OPINION: Spring is the worst time to consider lighting up burn piles in Alaska
May 12th | Carey Restino
It is that time of year again - the time of year when the snow recedes and the dead, dry debris of winter appears all around us. And it's not pretty. Most Alaskans are quickly inspired to fling open their doors, head outside and attempt to clean up. We rake leaves, remove dead limbs and tackle the inevitable junk piles that are only visible for this tiny window before the green of summer envelops them. Naturally, many of us assemble a pile of things to burn as we do our annual spring cleanup. After all, it's beautiful out! A little breeze. Sunshine. Why not?
Every couple of years, some community or other in Alaska finds out exactly why not. This is the time of year when many areas of Alaska have the greatest danger from wildfires.
The dry spring weather quickly wicks moisture out of dead grasses and even the slightest breeze can spread fire quicker than you can imagine. This time of year, fires can be caused by the hot exhaust of a four-wheeler driving through grasses, or a spark from sharpening a shovel. They can be caused by a carelessly flicked cigarette butt, or a child playing with matches. Very often, however, they are caused by people burning debris without realizing that the sparks flying up into the air might well start a fire just out of sight, or that the burn pile they started when there was snow on the ground and thought was out will go on to smolder for days, creeping through roots in the soil toward the forest.
Maybe the burn pile was started on a rainy day and no one checked to make sure it was out completely. If you listen to the stories, very few people who start devastating wildfires are blatantly reckless. The current trial of the couple accused of starting the Sockeye Fire in Susitna Valley is a perfect example of that. The couple testified they were burning safely, using precautions, watching the piles carefully. Whether or not they or some other spark started the fire is hard to call, but they certainly wouldn't be the first to have inadvertently started a blaze that charred thousands of acres and destroyed homes and cabins. When it comes to fire, extreme humility is key, as is remembering the risk you take when you do anything that could start a fire.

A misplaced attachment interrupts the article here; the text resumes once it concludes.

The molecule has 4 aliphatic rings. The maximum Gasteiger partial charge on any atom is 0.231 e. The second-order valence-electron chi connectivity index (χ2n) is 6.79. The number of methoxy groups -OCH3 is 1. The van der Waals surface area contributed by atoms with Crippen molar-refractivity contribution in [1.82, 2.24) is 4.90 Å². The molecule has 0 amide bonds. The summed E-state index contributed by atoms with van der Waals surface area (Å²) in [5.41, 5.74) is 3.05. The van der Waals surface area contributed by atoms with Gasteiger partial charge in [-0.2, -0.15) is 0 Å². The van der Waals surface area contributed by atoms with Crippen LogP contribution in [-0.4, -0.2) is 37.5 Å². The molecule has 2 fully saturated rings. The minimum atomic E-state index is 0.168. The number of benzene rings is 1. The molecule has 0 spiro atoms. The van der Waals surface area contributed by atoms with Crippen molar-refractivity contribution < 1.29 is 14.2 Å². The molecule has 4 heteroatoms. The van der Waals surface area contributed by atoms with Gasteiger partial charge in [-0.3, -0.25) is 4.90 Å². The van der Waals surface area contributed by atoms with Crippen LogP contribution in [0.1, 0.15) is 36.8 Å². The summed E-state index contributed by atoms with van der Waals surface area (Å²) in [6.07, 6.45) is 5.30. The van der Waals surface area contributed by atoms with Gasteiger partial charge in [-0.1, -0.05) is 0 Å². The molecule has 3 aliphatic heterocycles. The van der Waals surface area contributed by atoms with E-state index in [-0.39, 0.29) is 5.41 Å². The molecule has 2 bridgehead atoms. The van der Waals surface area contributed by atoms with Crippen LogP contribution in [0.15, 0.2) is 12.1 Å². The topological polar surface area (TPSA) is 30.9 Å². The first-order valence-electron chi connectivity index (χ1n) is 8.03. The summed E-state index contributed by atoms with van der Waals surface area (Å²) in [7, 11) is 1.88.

As we prepare to weather wildfire season once again, there is a lot you can do as a land and homeowner to protect yourself from risk should a wildfire start. Studies have shown that when wildfire strikes, it is not the wall of flames racing past your house that typically causes a home to burn, it is tiny embers that are left behind in gutters, under porches, in wood piles or on dry grasses that then start a fire long after the main front has passed by.
Look at your property from that perspective. What things can you do to reduce that risk? Storing fuel tanks and firewood away from the side of your residence is a big help, as is keeping a mowed circle around your home with trees limbed up several feet.
Another factor to consider is how easy it is for firefighters to find and reach your home. If you have great defensible space around your home, but your driveway is a wall of trees, firefighters might not be able to make it to your home to help. It is also dangerous if you need to get out in a hurry. In emergency situations, firefighters look for the most defendable homes to concentrate their finite resources. There are wonderful resources provided by the national Firewise program explaining more details about how to keep your home safe from wildfire at firewise.org.
More important, however, is to resist the urge to light a match in the first place. Fall and winter are much better times to burn debris in Alaska. Throw a tarp over your pile to keep your debris dry and come back to it later in the year, or get a chipper and turn your debris into mulch or compostable material. When it's really warm and dry, be cautious even with warming fires, and check in with your local fire suppression agencies on what the fire restrictions currently are before you do anything fire-related.
As anyone who has started a wildfire can tell you, a clean yard or a roasted marshmallow is just not worth the risk.